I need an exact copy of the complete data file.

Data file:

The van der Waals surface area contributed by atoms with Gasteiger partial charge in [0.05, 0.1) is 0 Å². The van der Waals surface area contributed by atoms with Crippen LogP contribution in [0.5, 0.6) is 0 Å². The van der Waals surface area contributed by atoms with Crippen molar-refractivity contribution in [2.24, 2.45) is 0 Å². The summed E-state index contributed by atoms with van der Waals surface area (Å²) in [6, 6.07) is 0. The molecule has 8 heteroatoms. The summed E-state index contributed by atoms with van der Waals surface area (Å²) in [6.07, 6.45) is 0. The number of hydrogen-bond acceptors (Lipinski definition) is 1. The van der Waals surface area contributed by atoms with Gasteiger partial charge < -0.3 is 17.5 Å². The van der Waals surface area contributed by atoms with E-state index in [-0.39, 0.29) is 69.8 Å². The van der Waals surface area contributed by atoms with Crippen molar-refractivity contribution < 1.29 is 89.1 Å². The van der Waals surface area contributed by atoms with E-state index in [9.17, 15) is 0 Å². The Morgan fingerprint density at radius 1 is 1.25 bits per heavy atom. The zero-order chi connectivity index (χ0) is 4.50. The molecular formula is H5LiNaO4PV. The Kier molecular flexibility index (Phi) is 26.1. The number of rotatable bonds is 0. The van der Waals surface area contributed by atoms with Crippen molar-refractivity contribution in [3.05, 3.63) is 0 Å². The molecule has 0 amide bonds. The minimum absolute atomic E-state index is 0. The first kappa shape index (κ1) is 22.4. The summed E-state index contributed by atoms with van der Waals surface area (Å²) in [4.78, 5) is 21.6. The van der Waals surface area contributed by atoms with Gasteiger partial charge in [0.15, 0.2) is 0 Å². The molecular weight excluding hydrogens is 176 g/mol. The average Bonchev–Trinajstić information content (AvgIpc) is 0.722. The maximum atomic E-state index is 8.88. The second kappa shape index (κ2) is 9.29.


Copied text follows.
The van der Waals surface area contributed by atoms with Gasteiger partial charge in [0.05, 0.1) is 0 Å². The van der Waals surface area contributed by atoms with Crippen LogP contribution in [0.5, 0.6) is 0 Å². The van der Waals surface area contributed by atoms with Crippen molar-refractivity contribution in [2.24, 2.45) is 0 Å². The summed E-state index contributed by atoms with van der Waals surface area (Å²) in [6, 6.07) is 0. The molecule has 8 heteroatoms. The summed E-state index contributed by atoms with van der Waals surface area (Å²) in [6.07, 6.45) is 0. The number of hydrogen-bond acceptors (Lipinski definition) is 1. The van der Waals surface area contributed by atoms with Gasteiger partial charge < -0.3 is 17.5 Å². The van der Waals surface area contributed by atoms with E-state index in [-0.39, 0.29) is 69.8 Å². The van der Waals surface area contributed by atoms with Crippen molar-refractivity contribution < 1.29 is 89.1 Å². The van der Waals surface area contributed by atoms with E-state index in [9.17, 15) is 0 Å². The Morgan fingerprint density at radius 1 is 1.25 bits per heavy atom. The zero-order chi connectivity index (χ0) is 4.50. The molecular formula is H5LiNaO4PV. The Kier molecular flexibility index (Phi) is 26.1. The number of rotatable bonds is 0. The van der Waals surface area contributed by atoms with Crippen molar-refractivity contribution in [3.05, 3.63) is 0 Å². The molecule has 0 amide bonds. The minimum absolute atomic E-state index is 0. The first kappa shape index (κ1) is 22.4. The summed E-state index contributed by atoms with van der Waals surface area (Å²) in [4.78, 5) is 21.6. The van der Waals surface area contributed by atoms with Gasteiger partial charge in [0.15, 0.2) is 0 Å². The molecular weight excluding hydrogens is 176 g/mol. The average Bonchev–Trinajstić information content (AvgIpc) is 0.722. The maximum atomic E-state index is 8.88. The second kappa shape index (κ2) is 9.29.